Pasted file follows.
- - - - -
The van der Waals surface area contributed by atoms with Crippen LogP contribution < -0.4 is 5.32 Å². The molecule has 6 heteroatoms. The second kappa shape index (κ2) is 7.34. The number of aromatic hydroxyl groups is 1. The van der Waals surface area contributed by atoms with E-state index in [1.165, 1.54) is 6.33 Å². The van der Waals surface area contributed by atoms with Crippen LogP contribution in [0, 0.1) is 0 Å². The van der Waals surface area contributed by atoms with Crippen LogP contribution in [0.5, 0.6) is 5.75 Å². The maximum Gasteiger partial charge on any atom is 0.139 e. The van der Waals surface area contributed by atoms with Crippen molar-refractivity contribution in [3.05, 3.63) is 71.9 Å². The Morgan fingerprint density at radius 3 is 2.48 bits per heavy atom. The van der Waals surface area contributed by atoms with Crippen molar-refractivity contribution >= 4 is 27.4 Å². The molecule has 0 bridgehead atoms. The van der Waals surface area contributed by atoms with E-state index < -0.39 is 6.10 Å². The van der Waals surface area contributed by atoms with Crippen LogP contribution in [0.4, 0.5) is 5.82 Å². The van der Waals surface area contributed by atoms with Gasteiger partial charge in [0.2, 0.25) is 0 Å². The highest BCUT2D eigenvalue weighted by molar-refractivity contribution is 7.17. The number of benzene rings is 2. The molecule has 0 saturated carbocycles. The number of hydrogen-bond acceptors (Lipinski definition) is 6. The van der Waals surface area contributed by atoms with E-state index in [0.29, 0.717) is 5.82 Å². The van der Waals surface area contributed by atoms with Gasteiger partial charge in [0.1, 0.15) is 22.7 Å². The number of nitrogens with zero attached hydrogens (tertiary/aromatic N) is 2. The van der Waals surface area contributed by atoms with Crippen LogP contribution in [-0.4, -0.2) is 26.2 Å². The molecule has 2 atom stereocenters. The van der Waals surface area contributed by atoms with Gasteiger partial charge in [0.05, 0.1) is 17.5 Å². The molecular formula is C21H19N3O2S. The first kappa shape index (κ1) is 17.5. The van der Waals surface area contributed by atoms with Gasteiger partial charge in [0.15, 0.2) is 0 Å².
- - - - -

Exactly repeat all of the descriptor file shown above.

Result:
The van der Waals surface area contributed by atoms with Crippen LogP contribution < -0.4 is 5.32 Å². The molecule has 6 heteroatoms. The second kappa shape index (κ2) is 7.34. The number of aromatic hydroxyl groups is 1. The van der Waals surface area contributed by atoms with E-state index in [1.165, 1.54) is 6.33 Å². The van der Waals surface area contributed by atoms with Crippen LogP contribution in [0, 0.1) is 0 Å². The van der Waals surface area contributed by atoms with Crippen LogP contribution in [0.5, 0.6) is 5.75 Å². The maximum Gasteiger partial charge on any atom is 0.139 e. The van der Waals surface area contributed by atoms with Crippen molar-refractivity contribution in [3.05, 3.63) is 71.9 Å². The Morgan fingerprint density at radius 3 is 2.48 bits per heavy atom. The van der Waals surface area contributed by atoms with Crippen molar-refractivity contribution >= 4 is 27.4 Å². The molecule has 0 bridgehead atoms. The van der Waals surface area contributed by atoms with E-state index < -0.39 is 6.10 Å². The van der Waals surface area contributed by atoms with Crippen LogP contribution in [0.4, 0.5) is 5.82 Å². The van der Waals surface area contributed by atoms with Gasteiger partial charge in [0.2, 0.25) is 0 Å². The highest BCUT2D eigenvalue weighted by molar-refractivity contribution is 7.17. The number of benzene rings is 2. The molecule has 0 saturated carbocycles. The number of hydrogen-bond acceptors (Lipinski definition) is 6. The van der Waals surface area contributed by atoms with E-state index in [0.29, 0.717) is 5.82 Å². The van der Waals surface area contributed by atoms with Gasteiger partial charge in [0.1, 0.15) is 22.7 Å². The number of nitrogens with zero attached hydrogens (tertiary/aromatic N) is 2. The van der Waals surface area contributed by atoms with Crippen LogP contribution in [-0.4, -0.2) is 26.2 Å². The molecule has 2 atom stereocenters. The van der Waals surface area contributed by atoms with Gasteiger partial charge in [0.05, 0.1) is 17.5 Å². The molecular formula is C21H19N3O2S. The first kappa shape index (κ1) is 17.5. The van der Waals surface area contributed by atoms with Gasteiger partial charge in [0.15, 0.2) is 0 Å².